The shrill cries for battle have become a daily ritual for India’s TV news anchors. Some channels are experimenting with other combative-styled programming to reel in the increasingly frustrated audience. The India Today War Room had an earnest presenter, who attempted to explain the tactical nuances of conflict via a complicated sand model. He pointed out forests and troop movements, the lay of the land, but it could have been Mars as far as the baffled viewers were concerned. He struggled to talk us through what was going on with the extremely limited information he had but for once it hardly mattered. Anyone watching would have been too gobsmacked by his outfit — khaki pants and an army-styled sleeveless jacket— almost as if right after the bulletin, he was going to grab his AK47 and rush into action.
I get the whole when in Rome… TV anchors wear traditional Indian clothes on Diwali and Holi. Some display a flag badge on Independence Day and often end a bulletin with greetings on New Year’s Day. It’s appropriate and polite. One sees war-seasoned, international journalists donning headscarves while reporting from conflict zones in the Middle East. There is a context to the clothing. But to be broadcasting from the comfort of an air-conditioned studio wearing a jacket in Delhi’s sweltering October heat for no apparent reason than a lurid show of patriotism seems juvenile.
This is not the IPL. It is especially jarring considering the devastation families of the recently deceased soldiers in Uri are enduring. Watching a city-based anchor in fatigues who knows almost nothing of the ground realities is distracting from the real stories. Besides the sports anchors, one almost never sees newscasters on BBC or CNN in anything other than a formal suit and tie.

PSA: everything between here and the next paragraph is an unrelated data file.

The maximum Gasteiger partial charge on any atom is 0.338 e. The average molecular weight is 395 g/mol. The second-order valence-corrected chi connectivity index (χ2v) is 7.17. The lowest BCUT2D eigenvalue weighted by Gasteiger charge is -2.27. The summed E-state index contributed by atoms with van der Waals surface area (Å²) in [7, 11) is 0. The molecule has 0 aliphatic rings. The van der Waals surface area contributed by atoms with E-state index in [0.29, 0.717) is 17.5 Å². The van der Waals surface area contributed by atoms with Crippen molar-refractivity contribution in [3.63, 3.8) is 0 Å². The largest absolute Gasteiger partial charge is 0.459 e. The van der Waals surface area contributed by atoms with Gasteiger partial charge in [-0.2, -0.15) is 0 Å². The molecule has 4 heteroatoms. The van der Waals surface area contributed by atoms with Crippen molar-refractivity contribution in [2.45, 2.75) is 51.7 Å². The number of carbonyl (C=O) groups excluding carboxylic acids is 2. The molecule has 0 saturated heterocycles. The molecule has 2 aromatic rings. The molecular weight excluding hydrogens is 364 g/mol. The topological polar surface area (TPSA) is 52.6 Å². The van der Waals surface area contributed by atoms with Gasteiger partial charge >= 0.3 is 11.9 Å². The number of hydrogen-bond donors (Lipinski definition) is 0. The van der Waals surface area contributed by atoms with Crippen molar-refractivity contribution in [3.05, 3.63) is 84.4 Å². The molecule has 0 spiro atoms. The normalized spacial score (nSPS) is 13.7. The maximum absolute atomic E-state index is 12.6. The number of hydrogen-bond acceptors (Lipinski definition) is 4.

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In Pakistan, after the horrific attack on children in December 2014, Geo News anchors wore the school’s uniform during the evening bulletin; a gruesome and misplaced show of solidarity that provoked outrage among citizens. Nothing should deflect from the seriousness of the news, least of all the attire of the people presenting it. In any case, it’s only in times of political crisis that TV news sees an increase in viewership — an election, a terrorist attack or war.
According to an article on exchange4media.com, time spent on news is less than 1 per cent of the total time spent on television in India. When news is judged only by the TRP yardstick, you can hardly blame the competition for trying a distinctive (if desperate) sartorial makeover to stand out. However, clothing conveys so much, possibly even the channel’s position on an issue. In this fragmented news industry, the viewer is more likely to stick around if he’s interested in what they have to say rather than the fluff surrounding it. Against this inflated and unrestrained atmosphere of simmering anger and bravado, the precise sartorial choice doesn’t count. Far better for newscasters to pull out their gray blazers, get the story, and fade into the background.